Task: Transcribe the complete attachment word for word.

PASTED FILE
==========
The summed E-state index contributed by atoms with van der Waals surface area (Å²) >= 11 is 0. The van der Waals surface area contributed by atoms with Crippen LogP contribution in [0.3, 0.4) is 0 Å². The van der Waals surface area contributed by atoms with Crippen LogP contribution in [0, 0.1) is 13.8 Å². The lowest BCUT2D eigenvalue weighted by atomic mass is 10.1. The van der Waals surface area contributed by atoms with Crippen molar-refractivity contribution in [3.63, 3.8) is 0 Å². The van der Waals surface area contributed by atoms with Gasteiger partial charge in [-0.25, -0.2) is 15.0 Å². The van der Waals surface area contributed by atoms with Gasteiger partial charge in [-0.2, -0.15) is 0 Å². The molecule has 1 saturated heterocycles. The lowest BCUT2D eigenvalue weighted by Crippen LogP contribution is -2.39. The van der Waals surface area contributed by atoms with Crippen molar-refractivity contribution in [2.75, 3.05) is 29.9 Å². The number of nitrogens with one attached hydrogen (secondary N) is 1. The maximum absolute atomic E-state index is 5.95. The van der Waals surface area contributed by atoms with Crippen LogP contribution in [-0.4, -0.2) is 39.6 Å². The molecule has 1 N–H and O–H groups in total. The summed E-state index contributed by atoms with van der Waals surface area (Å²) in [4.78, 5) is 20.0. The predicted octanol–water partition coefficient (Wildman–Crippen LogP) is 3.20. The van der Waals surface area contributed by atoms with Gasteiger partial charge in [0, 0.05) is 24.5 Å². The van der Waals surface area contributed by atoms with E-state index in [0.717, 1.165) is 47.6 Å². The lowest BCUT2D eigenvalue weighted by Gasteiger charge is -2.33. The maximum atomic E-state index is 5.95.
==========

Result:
The summed E-state index contributed by atoms with van der Waals surface area (Å²) >= 11 is 0. The van der Waals surface area contributed by atoms with Crippen LogP contribution in [0.3, 0.4) is 0 Å². The van der Waals surface area contributed by atoms with Crippen LogP contribution in [0, 0.1) is 13.8 Å². The lowest BCUT2D eigenvalue weighted by atomic mass is 10.1. The van der Waals surface area contributed by atoms with Crippen molar-refractivity contribution in [3.63, 3.8) is 0 Å². The van der Waals surface area contributed by atoms with Gasteiger partial charge in [-0.25, -0.2) is 15.0 Å². The van der Waals surface area contributed by atoms with Gasteiger partial charge in [-0.2, -0.15) is 0 Å². The molecule has 1 saturated heterocycles. The lowest BCUT2D eigenvalue weighted by Crippen LogP contribution is -2.39. The van der Waals surface area contributed by atoms with Crippen molar-refractivity contribution in [2.75, 3.05) is 29.9 Å². The number of nitrogens with one attached hydrogen (secondary N) is 1. The maximum absolute atomic E-state index is 5.95. The van der Waals surface area contributed by atoms with Crippen LogP contribution in [-0.4, -0.2) is 39.6 Å². The molecule has 1 N–H and O–H groups in total. The summed E-state index contributed by atoms with van der Waals surface area (Å²) in [4.78, 5) is 20.0. The predicted octanol–water partition coefficient (Wildman–Crippen LogP) is 3.20. The van der Waals surface area contributed by atoms with Gasteiger partial charge in [0, 0.05) is 24.5 Å². The van der Waals surface area contributed by atoms with E-state index in [0.717, 1.165) is 47.6 Å². The lowest BCUT2D eigenvalue weighted by Gasteiger charge is -2.33. The maximum atomic E-state index is 5.95.